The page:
Tony Nguyen is one of my heros. He embodies the essence of an endurance leader. His alter ego, Endorphin Dude, is by far the most powerful super hero of them all. His super power – endurance. His mission – saving the world, one couch potato at a time. Even though Tony is not a traditional corporate leader, he embodies all the traits of an endurance leader. He inspires people to join his causes, he’s creative in his approach, he leverages technology to communicate and monitor his progress, he has maneuvered around obstacles, stayed positive in the face of setbacks, goes at a pace that suits his skills and has built momentum largely by having a clear goal. I sat down with Tony, mid way through his Titanium Challenge (52 marathons in 52 weeks), to get a sense of what it’s like to run all those marathons, raise money for charity and to finally figure out, who makes those great capes.
Jarie Bolander: Thanks Tony for sitting down with me to chat about your amazing journey into endurance athletics and how that makes you a great role model as an endurance leader.
Tony Nguyen: Not a problem. Anything I can do to get the word out about being healthy and my journey back from the brink of illness.
JB: How did you get into endurance athletics?
TN: Kinda by accident. I had a wake up call. It really started back in 2001 when I was first diagnosed with type-2 diabetes. However, I was in denial. I didn’t take care of myself and before I knew it, was gaining more and more weight and seeing my doctor prescribe more and more meds. In my mind, I thought, “I can eat whatever I want because these pills and insulin shots will keep me in check.” Talk about denial! My health continued to go downhill, and one afternoon in 2009, I came home from work and thought I was having a heart attack. Thankfully, it was just stress that lead to this heart attack scare. This was my wake up call.
JB: So, what did you end up doing?
TN: I’ll never forget that look in my dog’s eyes as she barked at me when I was on the floor. My dog Chewbacca, a daschund chihuahua mix also known as “The Chiweenie”, saw that I was in danger, and it really felt like she was growling in order to get help. After things settled, I took The Chiweenie for a walk around the block. That short walk turned into two blocks the next day and before I knew it, I was walking 4 to 5 miles. The mileage started to pile up and next thing I know, I’m taking multi-mile urban hikes all around San Francisco with my dog.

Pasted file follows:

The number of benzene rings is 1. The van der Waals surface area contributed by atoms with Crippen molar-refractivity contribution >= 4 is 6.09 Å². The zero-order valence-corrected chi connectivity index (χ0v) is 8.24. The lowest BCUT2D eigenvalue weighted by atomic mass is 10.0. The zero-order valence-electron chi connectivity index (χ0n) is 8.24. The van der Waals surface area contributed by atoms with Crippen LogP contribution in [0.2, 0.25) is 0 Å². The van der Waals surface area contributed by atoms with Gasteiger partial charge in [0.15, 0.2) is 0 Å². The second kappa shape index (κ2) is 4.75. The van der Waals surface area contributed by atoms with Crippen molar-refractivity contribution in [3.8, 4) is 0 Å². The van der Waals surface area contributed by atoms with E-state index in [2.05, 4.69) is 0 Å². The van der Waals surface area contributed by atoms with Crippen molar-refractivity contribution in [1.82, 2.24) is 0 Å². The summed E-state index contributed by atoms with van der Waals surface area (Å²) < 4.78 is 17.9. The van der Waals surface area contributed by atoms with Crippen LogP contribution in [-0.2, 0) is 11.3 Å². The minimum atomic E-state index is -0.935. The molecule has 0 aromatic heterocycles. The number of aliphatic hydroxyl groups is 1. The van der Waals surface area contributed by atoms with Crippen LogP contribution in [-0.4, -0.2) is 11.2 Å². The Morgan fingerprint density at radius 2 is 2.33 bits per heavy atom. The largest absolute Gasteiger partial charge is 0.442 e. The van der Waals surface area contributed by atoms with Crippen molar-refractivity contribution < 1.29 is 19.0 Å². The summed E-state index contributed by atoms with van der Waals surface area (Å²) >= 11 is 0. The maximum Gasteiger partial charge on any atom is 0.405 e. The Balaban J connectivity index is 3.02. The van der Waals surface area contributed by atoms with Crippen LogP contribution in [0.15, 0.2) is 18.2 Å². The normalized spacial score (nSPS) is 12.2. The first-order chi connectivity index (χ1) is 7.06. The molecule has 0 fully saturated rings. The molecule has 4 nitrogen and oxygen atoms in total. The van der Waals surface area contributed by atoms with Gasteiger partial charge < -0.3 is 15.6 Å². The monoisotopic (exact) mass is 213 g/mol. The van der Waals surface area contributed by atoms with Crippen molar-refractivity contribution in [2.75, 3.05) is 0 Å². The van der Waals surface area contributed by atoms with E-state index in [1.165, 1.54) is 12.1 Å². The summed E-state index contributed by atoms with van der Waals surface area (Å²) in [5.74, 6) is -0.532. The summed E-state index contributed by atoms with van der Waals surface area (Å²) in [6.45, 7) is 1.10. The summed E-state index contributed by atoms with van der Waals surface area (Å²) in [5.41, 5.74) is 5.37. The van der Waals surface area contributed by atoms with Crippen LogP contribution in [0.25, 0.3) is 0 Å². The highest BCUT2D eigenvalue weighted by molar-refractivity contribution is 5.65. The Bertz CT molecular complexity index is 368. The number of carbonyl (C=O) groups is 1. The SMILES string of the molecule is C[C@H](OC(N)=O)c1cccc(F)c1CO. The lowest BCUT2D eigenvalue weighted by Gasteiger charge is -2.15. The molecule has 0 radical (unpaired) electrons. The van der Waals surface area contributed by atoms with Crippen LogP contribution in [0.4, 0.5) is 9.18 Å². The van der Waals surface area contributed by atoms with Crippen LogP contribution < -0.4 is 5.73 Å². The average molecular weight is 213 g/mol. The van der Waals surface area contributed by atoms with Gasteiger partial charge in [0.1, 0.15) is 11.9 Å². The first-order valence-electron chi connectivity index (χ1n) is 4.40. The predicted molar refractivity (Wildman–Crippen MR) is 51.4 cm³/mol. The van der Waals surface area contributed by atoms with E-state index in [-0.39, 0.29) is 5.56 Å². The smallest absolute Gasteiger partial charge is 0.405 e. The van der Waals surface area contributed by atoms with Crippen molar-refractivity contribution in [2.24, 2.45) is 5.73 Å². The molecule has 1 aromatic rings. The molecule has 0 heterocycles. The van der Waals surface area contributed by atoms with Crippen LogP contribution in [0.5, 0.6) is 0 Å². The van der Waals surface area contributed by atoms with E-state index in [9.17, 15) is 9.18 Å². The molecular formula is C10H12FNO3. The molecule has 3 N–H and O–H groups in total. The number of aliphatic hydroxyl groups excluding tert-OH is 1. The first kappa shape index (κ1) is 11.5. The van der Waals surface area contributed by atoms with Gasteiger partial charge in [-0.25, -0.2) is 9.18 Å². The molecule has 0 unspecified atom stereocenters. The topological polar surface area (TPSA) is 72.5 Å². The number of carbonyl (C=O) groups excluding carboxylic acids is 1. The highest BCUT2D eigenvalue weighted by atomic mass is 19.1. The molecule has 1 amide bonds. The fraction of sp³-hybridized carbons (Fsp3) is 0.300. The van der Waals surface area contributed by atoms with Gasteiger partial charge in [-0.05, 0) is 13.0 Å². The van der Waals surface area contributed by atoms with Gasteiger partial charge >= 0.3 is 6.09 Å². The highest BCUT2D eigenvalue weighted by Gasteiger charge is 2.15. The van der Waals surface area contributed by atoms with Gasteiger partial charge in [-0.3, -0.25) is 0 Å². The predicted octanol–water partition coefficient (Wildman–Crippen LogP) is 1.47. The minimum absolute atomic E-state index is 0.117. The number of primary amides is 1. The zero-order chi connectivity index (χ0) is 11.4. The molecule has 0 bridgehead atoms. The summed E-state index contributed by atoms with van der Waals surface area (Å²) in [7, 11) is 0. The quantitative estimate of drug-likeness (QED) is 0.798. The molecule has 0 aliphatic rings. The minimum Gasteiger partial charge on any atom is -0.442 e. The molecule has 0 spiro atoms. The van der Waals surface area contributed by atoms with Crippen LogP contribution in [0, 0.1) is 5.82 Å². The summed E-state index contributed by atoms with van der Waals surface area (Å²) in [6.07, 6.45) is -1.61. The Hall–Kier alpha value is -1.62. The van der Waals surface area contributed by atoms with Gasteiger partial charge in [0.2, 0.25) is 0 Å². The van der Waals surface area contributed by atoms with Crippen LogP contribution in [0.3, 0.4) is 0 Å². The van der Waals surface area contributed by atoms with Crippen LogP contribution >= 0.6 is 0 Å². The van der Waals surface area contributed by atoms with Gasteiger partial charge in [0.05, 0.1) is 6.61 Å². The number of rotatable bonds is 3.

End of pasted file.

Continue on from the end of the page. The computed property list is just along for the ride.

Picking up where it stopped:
JB: How did you transition from walking to running?
TN: I attended the 2009 San Francisco Marathon to cheer on some friends running the race. It was awe inspiring to see all the people running and cheering everyone on. I wanted to be part of that and wanted to get healthier.
JB: Did you get a coach?
TN: Yeah, I did. My college buddy Charles, a life long runner, offered to be my coach. The first couple of runs really sucked. I couldn’t run more than a mile. It was really discouraging but Charles stuck with me and I found ways to motivate myself.
JB: What were those motivational techniques?
TN: I turned training into something like a video game. I would make each mile an adventure. I would see how far I could get before sundown or to the next level of the game. All of these things made the hurt go away and the experience fun, which helped since I could not take Chewbacca running with me.
During a race, I would just focus on the mile markers. Each one is like an energy pill — kinda like Pacman. I feel like Pacman on the course, gobbling up wafers, eating up all the fruit and nabbing that energy pill at every mile marker. Aside from that, I always think about not being fat again. No more Fat Tony. Ever. That’s what gets me through it
JB: Okay, so, how did your first marathon go?
TN: Well, the first one I did was the 2010 San Francisco Marathon. But before that, I ran a bunch of half marathons to get tuned up. That’s where Endorphin Dude came about.
JB: What do you mean by that?
TN: One of the half marathons I ran was on Halloween and I needed a costume. So, I decided to put on a cape, which actually was a beach towel that was more fashionable than functional. During that Halloween run, I started to feel “runners” high and that switched something within me. It was such an exhilarating experience that I wanted to feel more.
JB: So the towel was the first race as Endorphin Dude. Is that when you picked the name?
TN: No. I would show up to all these races and people would say, “hey there’s the cape guy. I didn’t like that, so I had custom head bands made with my moniker on it and, with the cape, became Endorphin Dude. It also helps that “ENDORPHIN DUDE” is printed in bold letters across my chest. Nobody calls me Cape Guy anymore.
JB: Do you still wear the towel as a cape?
TN: Not any more. It’s actually a kinda funny story. I have a sponsor that makes custom capes for me. Image that! The fat kid who was always picked last in PE is a sponsored endurance athlete. I laugh every time I think about it.